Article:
Senior Editor
Garrett McNamara tow-surfing big waves at Outside Avalanche. Photo: Sean Davey

Garrett McNamara tow-surfing big waves at Outside Avalanche. Photo: Sean Davey

The Inertia

Surfing is constantly evolving. Every year, every month, every week, something changes. Someone tries something that, by its failure or success, alters the direction of the sport. It’s like a road that is constantly under construction, and the builders don’t have a final destination – they’re just building it because they love to the act of making the road, creating little side streets here and there. And, depending on the traffic, those little side streets can turn into major thoroughfares.

Big wave surfing has turned into one of those thoroughfares. Up until a few years ago, it was something of a fringe sport; a part of surfing that was reserved seemingly for either only the insane or the most calculated, and rarely for those in between. Its road wound in different directions, slowly finding its way to where it is now. The tow craze was a part of that road. And while it is nearly non-existent now, except for the occasional un-paddleable days, big wave surfing wouldn’t be where it is today without its influence.

Surfers were pushing their limits before they strapped boards to their feet, but with the ability to match the speed of the wave earlier came the realization that yes, the inevitable wipeouts were survivable. Jay Moriarty’s Iron Cross at Mavericks did much the same thing. Before that, hardened vets backed off, mostly for fear of the unknown. But when they watched a teenager fall on the heaviest day in the heaviest place, then paddle back out with a smile, something clicked. It was survivable, and the floodgates opened. Tow surfing did the same thing, only on an even larger scale. It only takes one to push the limits of many.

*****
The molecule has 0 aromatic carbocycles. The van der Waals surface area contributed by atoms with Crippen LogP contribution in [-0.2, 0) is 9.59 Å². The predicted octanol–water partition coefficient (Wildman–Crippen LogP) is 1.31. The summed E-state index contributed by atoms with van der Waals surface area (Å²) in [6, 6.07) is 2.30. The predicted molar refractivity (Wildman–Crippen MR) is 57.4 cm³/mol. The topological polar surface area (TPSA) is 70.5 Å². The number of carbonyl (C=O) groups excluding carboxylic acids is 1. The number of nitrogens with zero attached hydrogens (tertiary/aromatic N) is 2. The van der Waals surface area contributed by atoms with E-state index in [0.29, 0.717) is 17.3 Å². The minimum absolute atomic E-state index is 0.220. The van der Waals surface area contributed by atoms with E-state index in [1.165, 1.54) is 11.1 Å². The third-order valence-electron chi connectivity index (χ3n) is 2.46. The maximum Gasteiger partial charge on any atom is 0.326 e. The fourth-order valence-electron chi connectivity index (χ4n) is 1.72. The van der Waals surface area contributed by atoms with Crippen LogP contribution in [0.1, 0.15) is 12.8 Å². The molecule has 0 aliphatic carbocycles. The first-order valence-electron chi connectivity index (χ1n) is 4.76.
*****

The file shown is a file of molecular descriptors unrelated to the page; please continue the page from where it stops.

And as the size limits are being pushed, so are the limits of almost everything involved: board shapes, mentalities, physical limits, and most importantly, life-saving technology. With the elusive hundred-foot mark constantly just over the horizon, the potential for life-threatening situations is ever increasing. Add to that the GoPro syndrome – the ability to share exploits with a crowd that is cheering for blood and the idea that athletes might be pushed further than they should be because of that cheering – and the recipe is ripe for disaster. And, according to Greg Long, a man that is widely considered to be the best big wave surfer in the world, that is part of the fun.

“The risk is a motivating part of what we do,” he said at a recent screening of Sine Qua Non, a film based on the mentality behind big wave surfing. “But as we’re doing this more often and in bigger waves, safety precautions are elevating right there with the level of performance.” While the same safety precautions may have been looked down on just a few years ago as overly cautious, things are coming around. “A couple of years ago, if you were wearing floatation, people would look at like you like you’re cheating,” continued Greg. “But now you won’t find a single person in the line up that doesn’t have floatation in their suit. I’d say that 75% of the lineups actually have people wearing inflatable wetsuits. It’s come a long way.”